Sutro Tower


All photos mine.

Friday, April 21, 2017

Time Binge and Purge: A Gluttony of Fun

It's hard to think up images to illustrate book review posts, so here's my hand
holding the most recent book on the balcony of my hotel room in Amsterdam's
beautiful Museum Quarter. Sorry, did this caption turn into a humblebrag? I
really just took this as a fun pic to show the author. It wasn't mean to be a dick
move. Sorry. (But I was totally just in Amsterdam.)


Disclaimer first: I "know" Martina Fetzer, the author of the books I'm about to write about. I put "know" in quotation marks because our only contact has been through Twitter, and she could actually be a loosely organized group of serial killers pretending to be a single author. It happens.

But assuming she is Martina, I "met" her when she wrote, via tweets, an extremely stomach-churning and yet hilarious pornographic story involving a mutual friend (Starfall webcomic creator Adam Blackhat) and Donald Trump. I was in a long line at the post office while she was tweeting this opus, and it was the only time (thus far) I almost wet myself trying to hold back laughter while waiting for a certified mail postmark. So I bought her book Time Binge.


The book in question


Time Binge is a time-traveling comedy starring supernatural-investigating secret agents (and lovers) Eddie Smith and Arturo Brooks; Patience Cloyce, a Puritan teenage girl executed for witchcraft in the 17th Century; Lemon Jones, a teenage girl from a 23rd Century hipster colony on the moon; and Hudson Marrow, an eccentric and immortal renaissance man.

Hudson invented the time machine, and, as tends to happen, things got out of control. Now Agents Smith and Brooks need to save the world - or at least Manhattan - while also dealing with the past and future traumas that complicate their relationship. Meanwhile, Patience dutifully tries to adjust to her new surroundings and early-21st-Century-history buff Lemon delights in vintage Brooklyn.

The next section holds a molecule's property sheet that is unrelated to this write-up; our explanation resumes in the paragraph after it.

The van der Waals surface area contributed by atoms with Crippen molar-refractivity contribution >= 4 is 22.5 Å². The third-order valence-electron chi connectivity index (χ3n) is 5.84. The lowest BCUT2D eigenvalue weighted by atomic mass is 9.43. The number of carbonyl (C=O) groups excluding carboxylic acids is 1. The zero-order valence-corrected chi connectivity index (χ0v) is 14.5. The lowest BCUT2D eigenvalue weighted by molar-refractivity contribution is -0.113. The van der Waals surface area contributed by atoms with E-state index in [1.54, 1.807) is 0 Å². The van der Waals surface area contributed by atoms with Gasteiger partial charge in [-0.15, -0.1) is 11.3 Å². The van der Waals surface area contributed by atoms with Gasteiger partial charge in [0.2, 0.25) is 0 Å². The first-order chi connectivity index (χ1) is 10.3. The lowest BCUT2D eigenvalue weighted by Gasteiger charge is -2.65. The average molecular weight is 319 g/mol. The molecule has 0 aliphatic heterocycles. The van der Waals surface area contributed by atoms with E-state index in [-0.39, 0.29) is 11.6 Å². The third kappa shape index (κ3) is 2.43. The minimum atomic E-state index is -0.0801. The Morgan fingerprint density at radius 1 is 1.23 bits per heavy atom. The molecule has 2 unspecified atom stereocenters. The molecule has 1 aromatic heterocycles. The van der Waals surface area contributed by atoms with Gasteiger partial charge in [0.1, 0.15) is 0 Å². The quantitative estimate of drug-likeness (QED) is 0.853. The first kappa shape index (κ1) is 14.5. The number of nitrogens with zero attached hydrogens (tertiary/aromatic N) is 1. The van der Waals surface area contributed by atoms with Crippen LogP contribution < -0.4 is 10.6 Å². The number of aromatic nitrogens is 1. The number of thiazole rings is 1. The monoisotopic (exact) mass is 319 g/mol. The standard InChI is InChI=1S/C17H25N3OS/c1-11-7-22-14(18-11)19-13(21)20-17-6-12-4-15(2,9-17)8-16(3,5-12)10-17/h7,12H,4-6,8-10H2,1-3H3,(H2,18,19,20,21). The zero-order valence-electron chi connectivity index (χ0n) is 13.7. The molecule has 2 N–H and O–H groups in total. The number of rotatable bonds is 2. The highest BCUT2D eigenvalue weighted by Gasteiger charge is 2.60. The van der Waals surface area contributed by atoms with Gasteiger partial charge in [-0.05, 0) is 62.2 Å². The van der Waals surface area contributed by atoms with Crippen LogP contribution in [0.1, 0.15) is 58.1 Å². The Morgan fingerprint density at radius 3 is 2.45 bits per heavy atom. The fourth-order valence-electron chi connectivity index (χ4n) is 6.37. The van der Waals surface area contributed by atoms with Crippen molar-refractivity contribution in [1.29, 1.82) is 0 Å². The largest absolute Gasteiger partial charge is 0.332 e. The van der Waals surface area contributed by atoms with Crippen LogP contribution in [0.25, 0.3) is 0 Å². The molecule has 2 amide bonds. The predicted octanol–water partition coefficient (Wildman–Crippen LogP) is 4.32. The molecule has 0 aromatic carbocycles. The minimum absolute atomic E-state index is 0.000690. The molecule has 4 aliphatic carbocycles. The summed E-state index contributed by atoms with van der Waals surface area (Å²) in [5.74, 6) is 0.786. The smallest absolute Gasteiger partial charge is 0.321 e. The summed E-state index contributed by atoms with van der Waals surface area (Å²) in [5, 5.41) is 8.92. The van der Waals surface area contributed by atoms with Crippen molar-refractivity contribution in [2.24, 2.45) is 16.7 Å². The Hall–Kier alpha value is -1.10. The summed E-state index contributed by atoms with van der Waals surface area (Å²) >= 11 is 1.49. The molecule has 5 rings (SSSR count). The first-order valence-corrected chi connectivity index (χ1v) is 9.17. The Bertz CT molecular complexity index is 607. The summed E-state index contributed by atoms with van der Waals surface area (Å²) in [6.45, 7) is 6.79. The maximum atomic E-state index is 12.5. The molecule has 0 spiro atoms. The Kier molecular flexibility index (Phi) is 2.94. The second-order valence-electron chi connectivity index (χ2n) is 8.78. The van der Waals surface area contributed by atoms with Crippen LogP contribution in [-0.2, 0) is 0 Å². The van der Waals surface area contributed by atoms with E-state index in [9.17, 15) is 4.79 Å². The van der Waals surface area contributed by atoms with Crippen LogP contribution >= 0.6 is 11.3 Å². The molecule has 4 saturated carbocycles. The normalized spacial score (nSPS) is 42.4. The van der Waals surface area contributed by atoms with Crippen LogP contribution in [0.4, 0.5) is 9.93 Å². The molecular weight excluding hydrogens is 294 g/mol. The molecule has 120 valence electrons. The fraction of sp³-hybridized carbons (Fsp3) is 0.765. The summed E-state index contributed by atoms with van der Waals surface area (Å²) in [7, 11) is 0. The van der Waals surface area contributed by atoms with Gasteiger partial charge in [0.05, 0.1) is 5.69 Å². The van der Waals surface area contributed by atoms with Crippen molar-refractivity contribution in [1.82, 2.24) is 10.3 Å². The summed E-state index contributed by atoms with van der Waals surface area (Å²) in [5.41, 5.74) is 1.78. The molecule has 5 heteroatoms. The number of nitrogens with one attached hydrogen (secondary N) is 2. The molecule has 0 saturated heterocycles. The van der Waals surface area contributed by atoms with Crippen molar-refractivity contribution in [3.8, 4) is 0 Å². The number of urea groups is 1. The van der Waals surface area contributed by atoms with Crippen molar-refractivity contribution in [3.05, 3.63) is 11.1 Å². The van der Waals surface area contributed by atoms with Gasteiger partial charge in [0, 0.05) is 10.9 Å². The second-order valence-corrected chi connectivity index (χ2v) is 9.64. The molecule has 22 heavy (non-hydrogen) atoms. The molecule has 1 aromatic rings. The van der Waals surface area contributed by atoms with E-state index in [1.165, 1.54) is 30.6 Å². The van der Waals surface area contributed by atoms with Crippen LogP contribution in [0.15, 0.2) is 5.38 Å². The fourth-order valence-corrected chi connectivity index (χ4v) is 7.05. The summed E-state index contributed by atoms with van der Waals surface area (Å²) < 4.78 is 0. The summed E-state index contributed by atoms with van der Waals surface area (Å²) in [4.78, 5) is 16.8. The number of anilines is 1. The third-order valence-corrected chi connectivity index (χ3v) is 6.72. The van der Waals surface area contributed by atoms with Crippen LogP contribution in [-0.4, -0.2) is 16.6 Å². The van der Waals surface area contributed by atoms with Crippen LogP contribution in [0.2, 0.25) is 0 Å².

Slight spoilers ahead as the sequel is discussed after the next "damn it, what am I going to use to illustrate this book review post?" image.


I told Martina I kept picturing Agent Smith as Agent Smith from The Matrix,
but she told me he looks more like Wash from Firefly. (My car is also named
Agent Smith, but I don't picture Agent Smith as my car.)


Fetzer's skill in balancing a Rube Goldberg machine of a plot, compelling characters, Airplane!-style zany humor, and sincere human drama returns in Time Purge. This sequel, released March 21, finds the make-shift family of Smith, Brooks, Lemon, and Patience alive in contemporary Manhattan. Smith, however, is not adjusting well to happily-ever-after. He and Brooks spent their entire relationship knowing Brooks would die, and now that they have a reprieve as a cyborg and an immortal with also-immortal teen daughters, he flounders.

After Smith's emotional instability results in an international, televised incident, the couple finds a maybe-enemy, maybe-ally in Godwin Zane, an obnoxious actor/would-be Elon Musk-ish CEO/actionless superhero (his powers are lava and being gray). Also there's a vampire problem, the return of the universe-threatening rift, and (at last!) Fetzer's specialty: a scene of off-putting, disappointing sex.


For Lemon and Patience I'm picturing something along the lines of Amandla
Stenberg and, despite the too-modern 1872 clothing, Victorine Meurent in
Manet's The Railway. (Obviously not Victorine Meurent in Manet's Olympia.
Patience would be mortified.)  


Fetzer's books are a fun, moving delight - and there are at least three more planned! I'm impressed by her bravery in self-publishing (and by her doing it so well), and I hope her cast of characters find the audience they deserve. You can buy the books (in various formats) here, and her author website is here.


Image info:
Time Binge and Time Purge covers: J. Caleb Design
Amandla Stenberg: Ben Toms for Teen Vogue